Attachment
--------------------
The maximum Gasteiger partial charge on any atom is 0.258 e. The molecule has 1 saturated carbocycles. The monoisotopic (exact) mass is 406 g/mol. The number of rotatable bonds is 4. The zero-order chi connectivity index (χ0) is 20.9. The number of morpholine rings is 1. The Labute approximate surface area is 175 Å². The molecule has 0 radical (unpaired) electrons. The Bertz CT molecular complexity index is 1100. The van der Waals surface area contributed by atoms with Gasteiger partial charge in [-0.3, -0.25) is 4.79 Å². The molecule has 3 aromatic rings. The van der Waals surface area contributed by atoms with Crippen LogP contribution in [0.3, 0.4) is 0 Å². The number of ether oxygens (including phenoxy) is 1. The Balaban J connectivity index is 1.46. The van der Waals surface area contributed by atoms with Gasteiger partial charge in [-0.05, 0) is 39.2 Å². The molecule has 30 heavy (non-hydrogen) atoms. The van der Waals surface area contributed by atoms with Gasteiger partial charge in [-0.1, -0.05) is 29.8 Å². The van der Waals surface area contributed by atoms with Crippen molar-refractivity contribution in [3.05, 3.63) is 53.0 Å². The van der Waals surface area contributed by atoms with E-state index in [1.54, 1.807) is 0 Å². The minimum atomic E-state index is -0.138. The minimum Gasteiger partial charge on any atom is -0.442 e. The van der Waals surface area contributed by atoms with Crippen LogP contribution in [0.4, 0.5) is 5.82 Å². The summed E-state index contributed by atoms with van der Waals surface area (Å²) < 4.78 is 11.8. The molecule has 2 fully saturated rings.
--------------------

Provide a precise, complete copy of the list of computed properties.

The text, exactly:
The maximum Gasteiger partial charge on any atom is 0.258 e. The molecule has 1 saturated carbocycles. The monoisotopic (exact) mass is 406 g/mol. The number of rotatable bonds is 4. The zero-order chi connectivity index (χ0) is 20.9. The number of morpholine rings is 1. The Labute approximate surface area is 175 Å². The molecule has 0 radical (unpaired) electrons. The Bertz CT molecular complexity index is 1100. The van der Waals surface area contributed by atoms with Gasteiger partial charge in [-0.3, -0.25) is 4.79 Å². The molecule has 3 aromatic rings. The van der Waals surface area contributed by atoms with Crippen LogP contribution in [0.3, 0.4) is 0 Å². The number of ether oxygens (including phenoxy) is 1. The Balaban J connectivity index is 1.46. The van der Waals surface area contributed by atoms with Gasteiger partial charge in [-0.05, 0) is 39.2 Å². The molecule has 30 heavy (non-hydrogen) atoms. The van der Waals surface area contributed by atoms with Gasteiger partial charge in [-0.1, -0.05) is 29.8 Å². The van der Waals surface area contributed by atoms with Crippen molar-refractivity contribution in [3.05, 3.63) is 53.0 Å². The van der Waals surface area contributed by atoms with E-state index in [1.54, 1.807) is 0 Å². The minimum atomic E-state index is -0.138. The minimum Gasteiger partial charge on any atom is -0.442 e. The van der Waals surface area contributed by atoms with Crippen LogP contribution in [0.4, 0.5) is 5.82 Å². The summed E-state index contributed by atoms with van der Waals surface area (Å²) < 4.78 is 11.8. The molecule has 2 fully saturated rings.